Woody Plant Encroachment has a Larger Impact than Climate Change on Dryland Water Budgets

Abstract

Woody plant encroachment (WPE) into grasslands is a global phenomenon that is associated with land degradation via xerification, which replaces grasses with shrubs and bare soil patches. It remains uncertain how the global processes of WPE and climate change may combine to impact water availability for ecosystems. Using a process-based model constrained by watershed observations, our results suggest that both xerification and climate change augment groundwater recharge by increasing channel transmission losses at the expense of plant available water. Conversion from grasslands to shrublands without creating additional bare soil, however, reduces transmission losses. Model simulations considering both WPE and climate change are used to assess their relative roles in a late 21st century condition. Results indicate that changes in focused channel recharge are determined primarily by the WPE pathway. As a result, WPE should be given consideration when assessing the vulnerability of groundwater aquifers to climate change.

Introduction

Global drylands covering nearly 40% of the Earth’s land surface have been dramatically transformed by woody plant encroachment (WPE)1,2,3,4. Managed grazing is the predominant use of drylands, making it the single most extensive form of land use on the planet1. As such, WPE into grasslands is often considered a negative outcome since it may reduce forage production for livestock5 and decrease habitat for native species6. As shrubs become dominant in a dryland ecosystem, processes in the water and energy budgets are affected7,8,9, including groundwater recharge10. Most prior observational11,12 and modeling13 efforts indicate that WPE reduces diffuse vertical recharge due to water uptake by deeply rooted woody plants12,14. However, these cases have focused on flat areas that lack topographic effects on water transport. Where terrain controls are important15, WPE could potentially have local and downstream consequences on both vertical and lateral water exchanges. Nevertheless, little evidence is available on downstream consequences of WPE within interconnected hillslope and channel systems16, even though many arid landscapes consist of these topographic features.

In addition to WPE, directional changes in climate are expected to impact water budgets in drylands17. Prior studies in these regions predict drying caused by increased temperatures and higher evapotranspiration (ET)18,19,20, in some cases with decreases in precipitation21,22. In addition to directional changes in precipitation and temperature, changes to precipitation frequency, intensity, and seasonal distributions are expected23. Recent work has shown that increases in precipitation variability are more important than changes to the mean annual precipitation in impacting groundwater recharge in dryland playa lakes24. Prior observations and model simulations also suggest significant climate change impacts of extreme precipitation events25,26. These impacts are critical because extreme storm events with a high magnitude or intensity can generate streamflow and channel transmission losses. For instance, channel losses contribute up to 40% of recharge to arid and semiarid aquifers27, and these losses are commonly used as proxies for recharge28. While conceptual models of the hydrologic impact of WPE and climate change have been proposed7, studies on their combined effects on channel transmission losses are lacking. Indeed, it is unknown if WPE and climate change will interact in a linearly additive manner or in a nonlinear way to affect groundwater recharge in drylands.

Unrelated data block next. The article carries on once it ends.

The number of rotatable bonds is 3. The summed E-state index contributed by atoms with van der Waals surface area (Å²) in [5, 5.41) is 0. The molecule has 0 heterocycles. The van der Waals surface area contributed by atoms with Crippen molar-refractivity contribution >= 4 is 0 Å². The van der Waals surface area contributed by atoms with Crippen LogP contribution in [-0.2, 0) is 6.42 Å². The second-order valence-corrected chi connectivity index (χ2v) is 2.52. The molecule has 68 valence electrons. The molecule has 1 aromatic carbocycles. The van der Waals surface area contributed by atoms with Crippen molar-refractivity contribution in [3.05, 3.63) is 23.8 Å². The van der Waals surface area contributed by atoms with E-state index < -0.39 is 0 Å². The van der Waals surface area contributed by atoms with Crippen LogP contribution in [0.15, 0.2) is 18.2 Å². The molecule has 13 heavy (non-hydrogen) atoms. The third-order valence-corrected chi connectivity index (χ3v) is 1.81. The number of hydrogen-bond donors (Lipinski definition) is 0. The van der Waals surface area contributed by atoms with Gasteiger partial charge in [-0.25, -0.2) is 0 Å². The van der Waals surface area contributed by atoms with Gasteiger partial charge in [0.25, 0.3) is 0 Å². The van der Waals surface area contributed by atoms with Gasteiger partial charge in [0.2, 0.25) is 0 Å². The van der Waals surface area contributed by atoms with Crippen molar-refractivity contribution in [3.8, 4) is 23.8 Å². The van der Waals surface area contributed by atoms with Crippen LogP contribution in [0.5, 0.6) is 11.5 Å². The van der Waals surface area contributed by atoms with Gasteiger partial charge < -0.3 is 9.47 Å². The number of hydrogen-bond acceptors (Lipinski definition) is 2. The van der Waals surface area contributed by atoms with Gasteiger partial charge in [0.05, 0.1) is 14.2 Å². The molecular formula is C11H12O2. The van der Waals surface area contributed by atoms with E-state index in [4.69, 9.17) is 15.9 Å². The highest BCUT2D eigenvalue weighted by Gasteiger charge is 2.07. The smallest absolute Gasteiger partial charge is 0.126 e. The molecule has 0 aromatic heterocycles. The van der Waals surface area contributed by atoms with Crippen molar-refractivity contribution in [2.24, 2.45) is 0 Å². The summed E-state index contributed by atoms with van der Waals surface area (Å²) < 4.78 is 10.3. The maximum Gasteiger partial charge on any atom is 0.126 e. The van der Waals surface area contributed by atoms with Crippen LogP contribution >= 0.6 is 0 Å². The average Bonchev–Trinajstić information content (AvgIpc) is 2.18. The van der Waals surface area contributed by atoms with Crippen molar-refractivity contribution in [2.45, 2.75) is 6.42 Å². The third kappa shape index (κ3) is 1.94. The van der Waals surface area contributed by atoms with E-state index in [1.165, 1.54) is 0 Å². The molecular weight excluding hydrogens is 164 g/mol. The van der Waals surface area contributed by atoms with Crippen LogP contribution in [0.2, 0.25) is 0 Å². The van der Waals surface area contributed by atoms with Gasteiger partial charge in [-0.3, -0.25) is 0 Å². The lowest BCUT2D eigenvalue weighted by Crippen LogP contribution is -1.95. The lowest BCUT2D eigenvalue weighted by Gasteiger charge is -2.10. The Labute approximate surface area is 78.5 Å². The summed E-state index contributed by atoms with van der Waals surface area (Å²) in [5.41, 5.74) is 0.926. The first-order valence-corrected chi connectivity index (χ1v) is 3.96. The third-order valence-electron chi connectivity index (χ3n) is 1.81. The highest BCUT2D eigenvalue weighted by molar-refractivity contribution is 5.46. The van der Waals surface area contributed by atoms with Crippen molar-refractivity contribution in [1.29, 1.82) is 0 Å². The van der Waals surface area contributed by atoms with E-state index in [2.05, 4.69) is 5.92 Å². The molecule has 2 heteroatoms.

In the U.S., WPE occurs via two pathways (Fig. 1a): ‘xerification’ is where grass loss associated with WPE leads to an increase in bare soil cover, while ‘thicketization’ involves the replacement of grasses by shrubs without a simultaneous increase in bare soil29. In dry environments where water resources are limited, grassland plants tend to be smaller and more tightly spaced together than do shrublands. Gaps between shrubs allow resource removal by wind30 and water31 transport, which increases the bare soil coverage. Mean annual precipitation is a good predictor for the occurrence of each pathway, with drier areas (<400 mm per year) in the western U.S. undergoing xerification32,33, while wetter sites in the central and eastern U.S. have experienced primarily thicketization34,35. This distinction is important as these pathways directly affect the connectivity of surface flow over bare soil patches, and the lateral subsurface water movement on hillslopes36, which in turn impact focused recharge in downstream channels37,38. Since channel losses depend on hillslope processes affected by plants, a modeling approach that can account for both terrain and vegetation patch effects on hydrologic connectivity is needed. Similar pathways of WPE can be found globally39 and have been identified in Africa40, South America41, and China42, although the precipitation thresholds indicating which pathway is more likely are not clear.

Figure 1
figure1

Model scenarios in the context of continental scale WPE. (a) Study site location along with WPE pathways in the United States. Diamonds indicate states where woody plant encroachment, via xerification (yellow) or thicketization (purple), has been observed27. (b) Current spatial pattern of grasses, shrubs, and bare soils (2013) at the watershed study site. Stacked bar plots illustrate WPE model scenarios for the xerification pathway (c) and the thicketization pathway (d).